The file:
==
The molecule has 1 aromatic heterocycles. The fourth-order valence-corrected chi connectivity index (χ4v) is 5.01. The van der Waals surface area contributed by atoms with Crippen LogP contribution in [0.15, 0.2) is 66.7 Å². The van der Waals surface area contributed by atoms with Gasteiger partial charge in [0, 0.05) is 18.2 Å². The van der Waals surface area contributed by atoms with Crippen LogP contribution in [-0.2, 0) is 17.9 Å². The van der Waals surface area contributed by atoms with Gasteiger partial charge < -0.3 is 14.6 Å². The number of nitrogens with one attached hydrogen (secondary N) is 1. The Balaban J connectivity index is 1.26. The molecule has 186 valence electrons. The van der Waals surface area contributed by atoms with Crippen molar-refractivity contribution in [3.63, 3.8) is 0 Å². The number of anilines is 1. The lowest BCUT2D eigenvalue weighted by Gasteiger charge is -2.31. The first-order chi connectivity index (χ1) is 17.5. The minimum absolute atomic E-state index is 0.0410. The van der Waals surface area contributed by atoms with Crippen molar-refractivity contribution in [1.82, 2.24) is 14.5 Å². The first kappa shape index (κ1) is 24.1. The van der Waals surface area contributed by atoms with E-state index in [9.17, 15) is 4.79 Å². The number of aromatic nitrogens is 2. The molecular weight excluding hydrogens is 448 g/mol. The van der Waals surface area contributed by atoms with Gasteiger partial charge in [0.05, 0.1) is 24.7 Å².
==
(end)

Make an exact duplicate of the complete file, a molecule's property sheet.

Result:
The molecule has 1 aromatic heterocycles. The fourth-order valence-corrected chi connectivity index (χ4v) is 5.01. The van der Waals surface area contributed by atoms with Crippen LogP contribution in [0.15, 0.2) is 66.7 Å². The van der Waals surface area contributed by atoms with Gasteiger partial charge in [0, 0.05) is 18.2 Å². The van der Waals surface area contributed by atoms with Crippen LogP contribution in [-0.2, 0) is 17.9 Å². The van der Waals surface area contributed by atoms with Gasteiger partial charge < -0.3 is 14.6 Å². The number of nitrogens with one attached hydrogen (secondary N) is 1. The Balaban J connectivity index is 1.26. The molecule has 186 valence electrons. The van der Waals surface area contributed by atoms with Crippen molar-refractivity contribution in [3.63, 3.8) is 0 Å². The number of anilines is 1. The lowest BCUT2D eigenvalue weighted by Gasteiger charge is -2.31. The first-order chi connectivity index (χ1) is 17.5. The minimum absolute atomic E-state index is 0.0410. The van der Waals surface area contributed by atoms with Crippen molar-refractivity contribution in [1.82, 2.24) is 14.5 Å². The first kappa shape index (κ1) is 24.1. The van der Waals surface area contributed by atoms with E-state index in [9.17, 15) is 4.79 Å². The number of aromatic nitrogens is 2. The molecular weight excluding hydrogens is 448 g/mol. The van der Waals surface area contributed by atoms with Gasteiger partial charge in [0.05, 0.1) is 24.7 Å².